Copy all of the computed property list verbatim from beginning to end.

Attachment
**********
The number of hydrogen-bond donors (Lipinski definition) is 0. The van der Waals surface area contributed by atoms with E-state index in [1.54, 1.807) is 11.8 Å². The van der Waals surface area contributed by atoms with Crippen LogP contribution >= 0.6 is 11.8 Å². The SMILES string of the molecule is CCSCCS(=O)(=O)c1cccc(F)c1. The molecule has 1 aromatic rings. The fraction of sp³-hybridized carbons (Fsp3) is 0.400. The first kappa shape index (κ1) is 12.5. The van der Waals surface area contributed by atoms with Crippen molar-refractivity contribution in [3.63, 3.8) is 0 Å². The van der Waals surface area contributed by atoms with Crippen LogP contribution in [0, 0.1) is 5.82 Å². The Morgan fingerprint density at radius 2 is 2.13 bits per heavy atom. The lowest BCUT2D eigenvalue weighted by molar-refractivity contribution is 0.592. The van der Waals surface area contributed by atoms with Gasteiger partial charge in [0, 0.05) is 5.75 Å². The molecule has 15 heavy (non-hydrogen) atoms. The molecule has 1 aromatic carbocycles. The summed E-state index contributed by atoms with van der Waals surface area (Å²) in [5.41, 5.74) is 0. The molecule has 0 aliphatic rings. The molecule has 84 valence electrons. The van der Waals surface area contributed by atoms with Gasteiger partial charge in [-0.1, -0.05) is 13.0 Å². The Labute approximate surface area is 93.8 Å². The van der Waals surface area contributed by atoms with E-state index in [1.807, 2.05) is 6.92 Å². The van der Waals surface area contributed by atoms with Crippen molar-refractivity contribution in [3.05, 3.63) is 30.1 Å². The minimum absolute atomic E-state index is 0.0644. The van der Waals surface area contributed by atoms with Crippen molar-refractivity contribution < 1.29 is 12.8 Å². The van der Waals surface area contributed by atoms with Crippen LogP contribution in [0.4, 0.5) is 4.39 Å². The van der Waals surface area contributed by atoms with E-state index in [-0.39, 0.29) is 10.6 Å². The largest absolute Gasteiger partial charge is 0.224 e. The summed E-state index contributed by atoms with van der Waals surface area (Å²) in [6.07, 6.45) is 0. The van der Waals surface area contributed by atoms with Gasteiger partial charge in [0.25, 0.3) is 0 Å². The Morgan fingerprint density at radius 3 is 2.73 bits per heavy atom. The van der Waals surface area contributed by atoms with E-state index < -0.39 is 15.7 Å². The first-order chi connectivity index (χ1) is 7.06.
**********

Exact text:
The number of hydrogen-bond donors (Lipinski definition) is 0. The van der Waals surface area contributed by atoms with E-state index in [1.54, 1.807) is 11.8 Å². The van der Waals surface area contributed by atoms with Crippen LogP contribution >= 0.6 is 11.8 Å². The SMILES string of the molecule is CCSCCS(=O)(=O)c1cccc(F)c1. The molecule has 1 aromatic rings. The fraction of sp³-hybridized carbons (Fsp3) is 0.400. The first kappa shape index (κ1) is 12.5. The van der Waals surface area contributed by atoms with Crippen molar-refractivity contribution in [3.63, 3.8) is 0 Å². The van der Waals surface area contributed by atoms with Crippen LogP contribution in [0, 0.1) is 5.82 Å². The Morgan fingerprint density at radius 2 is 2.13 bits per heavy atom. The lowest BCUT2D eigenvalue weighted by molar-refractivity contribution is 0.592. The van der Waals surface area contributed by atoms with Gasteiger partial charge in [0, 0.05) is 5.75 Å². The molecule has 15 heavy (non-hydrogen) atoms. The molecule has 1 aromatic carbocycles. The summed E-state index contributed by atoms with van der Waals surface area (Å²) in [5.41, 5.74) is 0. The molecule has 0 aliphatic rings. The molecule has 84 valence electrons. The van der Waals surface area contributed by atoms with Gasteiger partial charge in [-0.1, -0.05) is 13.0 Å². The Labute approximate surface area is 93.8 Å². The van der Waals surface area contributed by atoms with E-state index in [1.807, 2.05) is 6.92 Å². The van der Waals surface area contributed by atoms with Crippen molar-refractivity contribution in [3.05, 3.63) is 30.1 Å². The minimum absolute atomic E-state index is 0.0644. The van der Waals surface area contributed by atoms with Crippen molar-refractivity contribution < 1.29 is 12.8 Å². The van der Waals surface area contributed by atoms with Crippen LogP contribution in [0.4, 0.5) is 4.39 Å². The van der Waals surface area contributed by atoms with E-state index in [-0.39, 0.29) is 10.6 Å². The largest absolute Gasteiger partial charge is 0.224 e. The summed E-state index contributed by atoms with van der Waals surface area (Å²) in [6.07, 6.45) is 0. The van der Waals surface area contributed by atoms with Gasteiger partial charge in [0.25, 0.3) is 0 Å². The Morgan fingerprint density at radius 3 is 2.73 bits per heavy atom. The van der Waals surface area contributed by atoms with E-state index < -0.39 is 15.7 Å². The first-order chi connectivity index (χ1) is 7.06.